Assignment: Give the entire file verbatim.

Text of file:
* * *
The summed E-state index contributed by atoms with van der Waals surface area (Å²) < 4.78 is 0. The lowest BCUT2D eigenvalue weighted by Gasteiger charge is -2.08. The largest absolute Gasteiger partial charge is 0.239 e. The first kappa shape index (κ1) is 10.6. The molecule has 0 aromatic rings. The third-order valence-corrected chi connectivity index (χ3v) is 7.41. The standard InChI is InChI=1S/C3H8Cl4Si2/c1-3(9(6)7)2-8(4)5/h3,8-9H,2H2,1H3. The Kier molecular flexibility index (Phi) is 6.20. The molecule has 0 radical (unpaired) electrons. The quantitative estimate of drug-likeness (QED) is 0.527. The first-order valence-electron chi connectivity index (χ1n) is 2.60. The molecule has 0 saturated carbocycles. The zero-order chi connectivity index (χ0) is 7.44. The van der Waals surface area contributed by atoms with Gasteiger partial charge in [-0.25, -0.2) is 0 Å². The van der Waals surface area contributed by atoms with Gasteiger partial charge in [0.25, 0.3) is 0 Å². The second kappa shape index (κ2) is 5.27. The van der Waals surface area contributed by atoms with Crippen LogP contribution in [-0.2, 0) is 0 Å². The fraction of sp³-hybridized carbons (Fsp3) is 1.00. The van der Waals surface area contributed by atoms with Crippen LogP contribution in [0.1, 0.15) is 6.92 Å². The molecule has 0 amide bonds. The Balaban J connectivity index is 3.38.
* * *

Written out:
The summed E-state index contributed by atoms with van der Waals surface area (Å²) < 4.78 is 0. The lowest BCUT2D eigenvalue weighted by Gasteiger charge is -2.08. The largest absolute Gasteiger partial charge is 0.239 e. The first kappa shape index (κ1) is 10.6. The molecule has 0 aromatic rings. The third-order valence-corrected chi connectivity index (χ3v) is 7.41. The standard InChI is InChI=1S/C3H8Cl4Si2/c1-3(9(6)7)2-8(4)5/h3,8-9H,2H2,1H3. The Kier molecular flexibility index (Phi) is 6.20. The molecule has 0 radical (unpaired) electrons. The quantitative estimate of drug-likeness (QED) is 0.527. The first-order valence-electron chi connectivity index (χ1n) is 2.60. The molecule has 0 saturated carbocycles. The zero-order chi connectivity index (χ0) is 7.44. The van der Waals surface area contributed by atoms with Gasteiger partial charge in [-0.25, -0.2) is 0 Å². The van der Waals surface area contributed by atoms with Gasteiger partial charge in [0.25, 0.3) is 0 Å². The second kappa shape index (κ2) is 5.27. The van der Waals surface area contributed by atoms with Crippen LogP contribution in [-0.2, 0) is 0 Å². The fraction of sp³-hybridized carbons (Fsp3) is 1.00. The van der Waals surface area contributed by atoms with Crippen LogP contribution in [0.1, 0.15) is 6.92 Å². The molecule has 0 amide bonds. The Balaban J connectivity index is 3.38.